As you can see our little Value Village tree is back out of the closet and hanging in place after a 2 year break. It still looks good, does the job. Last year we were crossing the Atlantic, and even though I did cook a Christmas dinner which we ate out of deep tupperware containers, the gimballing of the tree might have been a bit much. We'll not be aboard Moondancer this Christmas - not sure which Barefoot boat we will be aboard, but that's where we'll be. Originally were both booked on separate boats with 2 different groups of people who didn't want to spend Christmas at home, but preferred to spend it learning to sail in the Windward Islands.
So now by the grace of Liat, our monopolizing uncaring for its customers airline one of those groups' flights were cancelled resulting in the cancellation of their Christmas plans. So that either meant that one of us would stay home alone over Christmas - or we both go on the same boat. That's my vote and that's what we're doing.
Tony is out this week and I have done little other than put up said tree and spend alot of time making a power point collection of photos as a kinda Christmas Card. It took ages to make and then proved to be a great disappointment in the sending department, the file being too big to attach to an e-mail. I did find the 'large file send application', but it took so long that anyone I sent it to would definitely give up on trying to open it. So that took 1 day - and then the next day I put together a photo album which is posted on facebook.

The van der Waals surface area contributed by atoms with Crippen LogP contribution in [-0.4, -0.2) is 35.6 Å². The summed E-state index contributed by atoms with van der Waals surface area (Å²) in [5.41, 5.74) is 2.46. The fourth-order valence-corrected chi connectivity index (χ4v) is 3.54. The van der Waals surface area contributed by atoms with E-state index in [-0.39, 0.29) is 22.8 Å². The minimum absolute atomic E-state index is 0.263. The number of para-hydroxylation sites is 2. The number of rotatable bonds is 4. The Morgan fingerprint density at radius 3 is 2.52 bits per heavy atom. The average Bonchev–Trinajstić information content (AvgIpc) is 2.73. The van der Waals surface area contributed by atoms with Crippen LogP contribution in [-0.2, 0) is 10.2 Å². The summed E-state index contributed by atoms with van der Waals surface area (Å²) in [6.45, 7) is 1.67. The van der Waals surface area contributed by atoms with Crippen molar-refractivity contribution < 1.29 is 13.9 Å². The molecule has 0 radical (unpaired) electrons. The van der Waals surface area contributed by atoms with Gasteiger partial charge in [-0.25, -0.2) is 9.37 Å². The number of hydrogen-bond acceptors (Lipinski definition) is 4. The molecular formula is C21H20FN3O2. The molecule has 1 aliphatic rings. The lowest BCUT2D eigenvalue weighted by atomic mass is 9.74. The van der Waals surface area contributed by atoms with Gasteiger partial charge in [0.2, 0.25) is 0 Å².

Here's the link.
A year in the life of Nancy and Tony 2011 - 2012
I've also talked to my children to wish them a Happy Christmas, Mary and her family in Saskachewan, Johnny in Ucluelet and Josie in China. My call to Josie this morning was lovely. She was actually teaching her grade 11 class and when I got through to her she turned around her computer camera and her whole class sang We wish you a Merry Christmas to me. Even though they are all Chinese I recognised all of the words. Still have 1 call to make to daughter Georgia in San Fran.
So there is alot of talk here about the Christmas winds. These are the trade winds which brought us to the Caribbean last year. When I was out last week my group and I experienced these festive winds. Most of the time about 20kts with much more in the gusts and more north than east. The easterly trade winds mean that we can sail on a beam reach down and then back up the windward chain. When it goes more north the going down the chain is good on a fairly rolly broad reach, but the coming back is a beat and alot of tacking. So the students certainly know how to tack by the end of the week. And the value of a sheltered anchorage. By May we will have spent a year here in the Grenadines and will have seen the full weather spectrum which definitely changes according to season, even through its pretty much always hot.
We are very busy, either one of us is out every week or both of us at the same time. It will be this way for the next couple of months and Barefoot has got a couple of other instructors coming to help us out. Its very good for us to have this much 'work' - its what we came here for. Note the way I write 'work' - it is our work, but it often doesn't feel like it. Each week we are sailing with a new group of people who are pretty much always great and up and very happy with everything we teach them and show them. We teach them as much as we can about sailing - we take them snorkelling in spectacular locations that we love, short hikes on uninhabited islands, introduce them to this lifestyle, tell them our stories and have fun with them. We walk around 'town' with our ducklings all in a row, knowing that they are seeing all this for the first time. Its a very cool 'job'.